1 Cor. xi. 2.


2 Thess. ii. 15.


Deut. xix. 15.


Job viii. 9.


i.e. Dianius, bp. of the Cappadocian Cæsarea, who baptized St. Basil c. 357 on his return from Athens, and ordained him Reader.  He was a waverer, and signed the creed of Ariminum in 359; Basil consequently left him, but speaks reverentially of him in Ep. 51.


† c. 200.


† 100.


† 269.


Dionysius was Patriarch of Alexandria a.d. 247–265.  Basil’s “strange to say” is of a piece with the view of Dionysius’ heretical tendencies expressed in Letter ix. q.v.  Athanasius, however, (De Sent. Dionysii) was satisfied as to the orthodoxy of his predecessor.  Bp. Westcott (Dict. C. Biog. i. 851) quotes Lumper (Hist. Pat. xii. 86) as supposing that Basil’s charge against Dionysius of sowing the seeds of the Anomœan heresy was due to imperfect acquaintance with his writings.  In Letter clxxxviii. Basil calls him “the Great,” which implies general approval.


Clem. Rom., Ep. ad Cor. lviii.  Bp. Lightfoot’s Ap. Fathers, Pt. I. ii. 169.


Irenæus is near the Apostles in close connexion, as well as in time, through his personal knowledge of Polycarp.  Videhis Ep. to Florinus quoted in Euseb., Ecc. Hist. v. 20.  In his work On the Ogdoad, quoted in the same chapter, Irenæus says of himself that he τὴν πρωτὴν τῶν ᾽Αποστολῶν κατειληφέναι την διαδοχήν “had himself had the nearest succession of the Apostles.”


The reference is presumably to 1 Cor. 2:11, 1 Cor. 3:1.


i.e.Eusebius of Cæsarea, the historian, so called to distinguish him from his namesake of Nicomedia.  cf. Theodoret, Ecc. Hist. i. 1.  The work is not extant.  It may be that mentioned by Eusebius in his Præp. Evang. vii. 8, 20 under the title of περὶ τῆς τῶν παλαιῶν ἀνδρῶν πολυπαιδίας.


The quotation is from the Eighth Book.


cf. 1 Pet. iii. 21.


As to Origen’s unorthodoxy concerning the Holy Spirit St. Basil may have had in his mind such a passage as the following from the First Book of the De Principiis, extant in the original in Justinian, Ep. ad Mennam.  Migne, Pat. Gr. xi. p. 150.  τι ὁ μὲν θεὸς καὶ πατὴρ συνέχων τὰ πάντα φθάνει εἰς εκαστον τῶν ὄντων μεταδιδοὺς ἑκάστῳ ἀπὸ τοῦ ἰδίου τὸ εἶναι· ὢν γὰρ ἔστιν· ἐλάττων δὲ παρὰ τὸν πατέρα ὁ Υἱ& 232·ς φθάνει ἐπὶ μόνα τὰ λογικά· δεύτερος γάρ ἐστι τοῦ πατρός· ἔτι δὲ ἧττον τὸ πνεῦμα τὸ ἅγιον ἐπὶ μόνους τοὺς ἁγίους διικνούμενον· ὥστε κατὰ τοῦτο μείζων ἡ δύναμις τοῦ Πατρὸς παρὰ τὸν Υἱ& 232·ν καὶ τὸ πνεῦμα τὸ ἅγιον πλείων δὲ ἡ τοῦ Υἱοῦ παρὰ τὸ πνεῦμα τὸ ἅγιον   The work does not even exist as a whole in the translation of Rufinus, who omitted portions, and St. Jerome thought that Rufinus had misrepresented it.  Photius (Biblioth. cod. viii.) says that Origen, in asserting in this work that the Son was made by the Father and the Spirit by the Son, is most blasphemous.  Bp. Harold Browne, however (Exposition of the xxxix. Art. p. 113, n. 1), is of opinion that if Rufinus fairly translated the following passage, Origen cannot have been fairly charged with heresy concerning the Holy Ghost:  “Ne quis sane existimet nos ex eo quod diximus Spiritum sanctum solis sanctis præstari.  Patris vero et Filii beneficia vel inoperationes pervenire ad bonos et malos, justos et injustos, prœtulisse per hoc Patri et Filio Spiritum Sanctum, vel majorem ejus per hoc asserere dignitatem; quod utique valde inconsequens est.  Proprietatem namque gratiæ ejus operisque descripsimus.  Porro autem nihil in Trinitate majus minusve dicendum est, quum unius Divinitatis Fons verbo ac ratione sua teneat universa, spiritu vero oris sui quæ digna sunt, sanctificatione sanctificet, sicut in Psalmo scriptum est verbo domini cœli firmati sunt et spiritu oris ejus omnis virtus eorum.”  De Princ. I. iii. 7.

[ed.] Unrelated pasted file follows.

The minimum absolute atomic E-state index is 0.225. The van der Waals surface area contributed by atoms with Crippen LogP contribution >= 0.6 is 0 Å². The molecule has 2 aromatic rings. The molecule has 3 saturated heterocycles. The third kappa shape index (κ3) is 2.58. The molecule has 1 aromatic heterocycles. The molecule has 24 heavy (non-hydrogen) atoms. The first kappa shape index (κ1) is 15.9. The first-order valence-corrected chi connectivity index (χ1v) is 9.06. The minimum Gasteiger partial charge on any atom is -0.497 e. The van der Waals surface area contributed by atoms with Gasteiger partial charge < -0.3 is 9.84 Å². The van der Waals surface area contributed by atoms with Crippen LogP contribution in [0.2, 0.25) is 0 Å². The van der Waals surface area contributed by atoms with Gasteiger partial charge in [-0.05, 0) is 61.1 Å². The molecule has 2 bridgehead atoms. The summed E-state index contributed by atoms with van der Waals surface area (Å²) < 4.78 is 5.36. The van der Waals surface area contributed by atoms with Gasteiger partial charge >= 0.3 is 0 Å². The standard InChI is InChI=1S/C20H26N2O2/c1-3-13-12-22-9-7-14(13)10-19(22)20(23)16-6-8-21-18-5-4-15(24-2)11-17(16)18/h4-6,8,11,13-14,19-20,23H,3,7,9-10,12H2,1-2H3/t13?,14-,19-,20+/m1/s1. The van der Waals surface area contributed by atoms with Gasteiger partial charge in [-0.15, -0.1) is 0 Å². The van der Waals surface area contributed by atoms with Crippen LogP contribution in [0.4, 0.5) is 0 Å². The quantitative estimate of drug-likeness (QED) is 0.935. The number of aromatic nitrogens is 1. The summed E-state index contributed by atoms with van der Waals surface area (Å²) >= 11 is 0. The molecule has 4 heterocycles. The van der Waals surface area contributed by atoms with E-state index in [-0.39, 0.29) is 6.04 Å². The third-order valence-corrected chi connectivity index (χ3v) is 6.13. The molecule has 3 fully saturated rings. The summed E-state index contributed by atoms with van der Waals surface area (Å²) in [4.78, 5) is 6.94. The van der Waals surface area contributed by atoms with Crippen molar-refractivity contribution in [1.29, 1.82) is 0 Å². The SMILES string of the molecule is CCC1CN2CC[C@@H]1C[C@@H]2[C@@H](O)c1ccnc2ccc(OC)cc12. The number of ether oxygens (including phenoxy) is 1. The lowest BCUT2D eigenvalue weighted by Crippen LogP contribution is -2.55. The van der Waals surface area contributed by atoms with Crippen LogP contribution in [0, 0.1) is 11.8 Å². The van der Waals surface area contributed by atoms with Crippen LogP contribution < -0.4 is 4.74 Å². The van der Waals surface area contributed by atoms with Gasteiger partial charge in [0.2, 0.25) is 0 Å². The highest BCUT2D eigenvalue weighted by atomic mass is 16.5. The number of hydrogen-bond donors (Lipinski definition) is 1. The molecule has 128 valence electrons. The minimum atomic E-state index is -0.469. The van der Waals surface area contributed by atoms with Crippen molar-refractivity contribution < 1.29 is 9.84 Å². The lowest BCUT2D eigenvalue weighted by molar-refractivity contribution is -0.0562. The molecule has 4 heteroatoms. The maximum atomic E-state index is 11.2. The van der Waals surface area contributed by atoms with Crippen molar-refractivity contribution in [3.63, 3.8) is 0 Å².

On the obligations of both Basil and Gregory of Nazianzus to Origen, cf. Socrates iv. 26.


Of the chief writings of Julius Africanus (called Sextus Africanus by Suidas), who wrote at Emmaus and Alexandria c. 220, only fragments remain.  A Letter to Origen is complete.  His principal work was a Chronicon from the Creation to a.d. 221, in Five Books.  Of this Dr. Salmon (D.C.B. i. 56) thinks the doxology quoted by Basil was the conclusion.